Search Results for gene-mapping-in-laboratory-mammals-part-b

Roy Robinson. Gene Mapping in Laboratory Mammals Part B. by Roy Robinson 2) Springer Gene Mapping in Laboratory Mammals Part B By the same. Front Cover.

Author: Roy Robinson

Publisher: Springer Science & Business Media

ISBN: 9781468472271

Category: Medical

Page: 478

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The present work is an attempt to provide a systematic treatment of genetic linkage in diploid heredity. Part A presents a general account of statistical methods which can be brought to bear on the problem. The primary emphasis is on the practical aspects of estimation. A large proportion, if not the majority, of mutant genes fail to match up to 'textbook' genes-with faultless segregation ratios and expression-yet, these are the materials with which the practical researcher has to cope. For this reason, it is important to know how to deal with the assortment of genes which may display significant deviations from expectation. Part B examines the accumulated data on linkage for most of the laboratory mammals and provides a comprehensive and up-to-date survey. The need for a critical review has often been expressed and it is hoped that the present analysis will fill the gap. The volume of material is probably the most important in the animal kingdom other than that for Drosophila species.
2013-03-09 By Roy Robinson

A large proportion, if not the majority, of mutant genes fail to match up to 'textbook' genes-with faultless segregation ratios and expression-yet, these are the materials with which the practical researcher has to cope.

Author: Roy. Robinson

Publisher: Springer Science & Business Media

ISBN: 9781468429824

Category: Medical

Page: 152

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The present work is an attempt to provide a systematic treatment of genetic linkage in diploid heredity. Part A presents a general account of statistical methods which can be brought to bear on the problem. The primary emphasis is on the practical aspects of estimation. A large proportion, if not the majority, of mutant genes fail to match up to 'textbook' genes-with faultless segregation ratios and expression-yet, these are the materials with which the practical researcher has to cope. For this reason, it is important to know how to deal with the assortment of genes which may display significant deviations from expectation. Part B examines the accumulated data on linkage for most of the laboratory mammals and provides a comprehensive and up-to-date survey. The need for a critical review has often been expressed and it is hoped that the present analysis will fill the gap. The volume of material is probably the most important in the animal kingdom other than that for Drosophila species.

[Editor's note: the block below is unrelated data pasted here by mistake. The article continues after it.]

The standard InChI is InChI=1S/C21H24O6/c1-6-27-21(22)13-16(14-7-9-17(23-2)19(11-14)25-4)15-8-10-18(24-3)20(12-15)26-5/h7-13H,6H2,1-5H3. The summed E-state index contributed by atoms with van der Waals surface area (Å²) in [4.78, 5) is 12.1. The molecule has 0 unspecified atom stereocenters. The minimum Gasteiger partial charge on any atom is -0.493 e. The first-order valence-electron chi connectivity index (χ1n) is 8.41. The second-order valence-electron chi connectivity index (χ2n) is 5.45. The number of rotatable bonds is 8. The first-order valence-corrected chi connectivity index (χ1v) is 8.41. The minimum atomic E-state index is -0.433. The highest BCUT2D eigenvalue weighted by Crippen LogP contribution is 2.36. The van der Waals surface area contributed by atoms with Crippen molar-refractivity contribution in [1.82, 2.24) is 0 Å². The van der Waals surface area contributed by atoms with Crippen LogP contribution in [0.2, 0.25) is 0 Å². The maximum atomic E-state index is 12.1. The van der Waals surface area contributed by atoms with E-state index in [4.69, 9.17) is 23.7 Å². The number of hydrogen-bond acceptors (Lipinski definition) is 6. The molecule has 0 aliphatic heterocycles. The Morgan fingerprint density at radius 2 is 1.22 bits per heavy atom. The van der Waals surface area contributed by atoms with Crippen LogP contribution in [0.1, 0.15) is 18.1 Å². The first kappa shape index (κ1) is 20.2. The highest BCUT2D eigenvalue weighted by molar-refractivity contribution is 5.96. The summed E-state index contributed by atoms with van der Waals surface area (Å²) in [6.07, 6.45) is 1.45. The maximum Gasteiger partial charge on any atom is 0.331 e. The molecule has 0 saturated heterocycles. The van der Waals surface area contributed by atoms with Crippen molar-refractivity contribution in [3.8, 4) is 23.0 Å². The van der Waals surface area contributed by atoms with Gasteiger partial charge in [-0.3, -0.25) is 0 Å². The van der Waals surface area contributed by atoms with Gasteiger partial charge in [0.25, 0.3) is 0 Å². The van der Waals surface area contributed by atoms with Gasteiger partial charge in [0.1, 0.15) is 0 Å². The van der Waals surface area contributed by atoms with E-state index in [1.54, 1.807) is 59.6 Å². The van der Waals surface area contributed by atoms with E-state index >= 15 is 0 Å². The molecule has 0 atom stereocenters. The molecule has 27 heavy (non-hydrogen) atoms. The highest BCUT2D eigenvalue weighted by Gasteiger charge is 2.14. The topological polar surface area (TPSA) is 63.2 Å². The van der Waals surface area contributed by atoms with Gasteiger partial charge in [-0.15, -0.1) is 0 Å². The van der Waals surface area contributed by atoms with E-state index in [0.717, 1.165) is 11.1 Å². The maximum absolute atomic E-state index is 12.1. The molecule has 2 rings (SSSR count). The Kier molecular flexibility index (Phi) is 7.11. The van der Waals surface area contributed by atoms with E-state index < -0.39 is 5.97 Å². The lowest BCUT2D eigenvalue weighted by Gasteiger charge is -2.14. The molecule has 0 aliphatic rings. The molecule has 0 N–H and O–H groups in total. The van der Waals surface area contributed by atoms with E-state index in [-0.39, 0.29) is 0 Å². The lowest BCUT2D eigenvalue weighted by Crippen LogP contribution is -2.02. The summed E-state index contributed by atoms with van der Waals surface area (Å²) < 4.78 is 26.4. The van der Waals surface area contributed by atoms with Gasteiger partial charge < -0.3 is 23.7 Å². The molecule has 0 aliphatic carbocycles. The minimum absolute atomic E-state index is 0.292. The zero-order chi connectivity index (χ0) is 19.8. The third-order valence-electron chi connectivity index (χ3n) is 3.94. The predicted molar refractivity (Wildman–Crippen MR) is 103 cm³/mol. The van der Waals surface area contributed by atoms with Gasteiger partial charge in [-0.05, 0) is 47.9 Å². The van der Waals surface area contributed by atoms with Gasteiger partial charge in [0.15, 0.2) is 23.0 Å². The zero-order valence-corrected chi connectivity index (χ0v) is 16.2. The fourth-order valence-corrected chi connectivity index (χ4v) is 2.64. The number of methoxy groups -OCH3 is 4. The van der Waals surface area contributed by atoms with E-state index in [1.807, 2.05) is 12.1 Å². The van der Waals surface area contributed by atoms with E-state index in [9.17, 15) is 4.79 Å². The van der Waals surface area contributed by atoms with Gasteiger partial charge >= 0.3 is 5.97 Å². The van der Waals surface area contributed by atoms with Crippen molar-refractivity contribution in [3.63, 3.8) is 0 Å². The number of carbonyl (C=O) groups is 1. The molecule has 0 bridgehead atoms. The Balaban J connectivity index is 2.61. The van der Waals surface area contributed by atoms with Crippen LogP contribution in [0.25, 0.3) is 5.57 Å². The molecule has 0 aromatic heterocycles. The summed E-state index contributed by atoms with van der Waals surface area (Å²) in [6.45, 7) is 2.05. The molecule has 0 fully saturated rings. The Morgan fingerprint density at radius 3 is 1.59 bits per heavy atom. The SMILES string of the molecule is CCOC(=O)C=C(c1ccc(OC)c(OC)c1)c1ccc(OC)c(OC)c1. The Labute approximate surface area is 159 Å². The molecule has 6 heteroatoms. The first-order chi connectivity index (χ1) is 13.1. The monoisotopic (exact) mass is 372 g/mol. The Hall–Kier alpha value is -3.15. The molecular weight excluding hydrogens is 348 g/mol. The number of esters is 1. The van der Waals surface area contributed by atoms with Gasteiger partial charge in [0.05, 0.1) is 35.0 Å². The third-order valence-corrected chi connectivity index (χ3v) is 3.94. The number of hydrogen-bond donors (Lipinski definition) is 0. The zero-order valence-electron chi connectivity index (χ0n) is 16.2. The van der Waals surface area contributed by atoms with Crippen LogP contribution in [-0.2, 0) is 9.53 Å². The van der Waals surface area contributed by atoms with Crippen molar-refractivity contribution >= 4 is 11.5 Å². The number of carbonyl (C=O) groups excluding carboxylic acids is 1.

2012-12-06 By Roy. Robinson

Robinson, R. Gene Mapping in Laboratory Mammals, Part B, pp. 365–396, Plenum Press, London, 1972. Rolstad, B., and Ford, W. L. Immune response of rats deficient in thymus-derived lymphocytes to strong transplantation antigens (Ag-B).

Author: D. Götze

Publisher: Springer Science & Business Media

ISBN: 9783642952937

Category: Medical

Page: 406

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2012-12-06 By D. Götze

Gene Mapping in Laboratory Mammals , Part B. Plenum Press , New York . 11. Snedecor , G. W. , and W. G. Cochran ( 1967 ) . Statistical Methods , 6th ed . Iowa State University Press , Ames , pp . 223-226 . 12.

Author: Kenneth W. Adolph

Publisher: CRC Press

ISBN: 0824784308

Category: Science

Page: 472

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Contributors detail up-to-date guidelines for using molecular techniques, cytogenetic and linkage analysis, and cellular methods, emphasizing human cells and medically relevant research. They present results of recent applications of techniques and step-by-step protocols for cloning large DNA molecu
1991-03-28 By Kenneth W. Adolph

Volume 4 Vertebrates of Genetic Interest Robert King. deux mutations dominantes du cobaye domestique. ... 2:241–248, Robinson, R., 1972 Gene Mapping in Laboratory Mammals. Part B. Linkage in Mammalian Species, Plenum Press, London.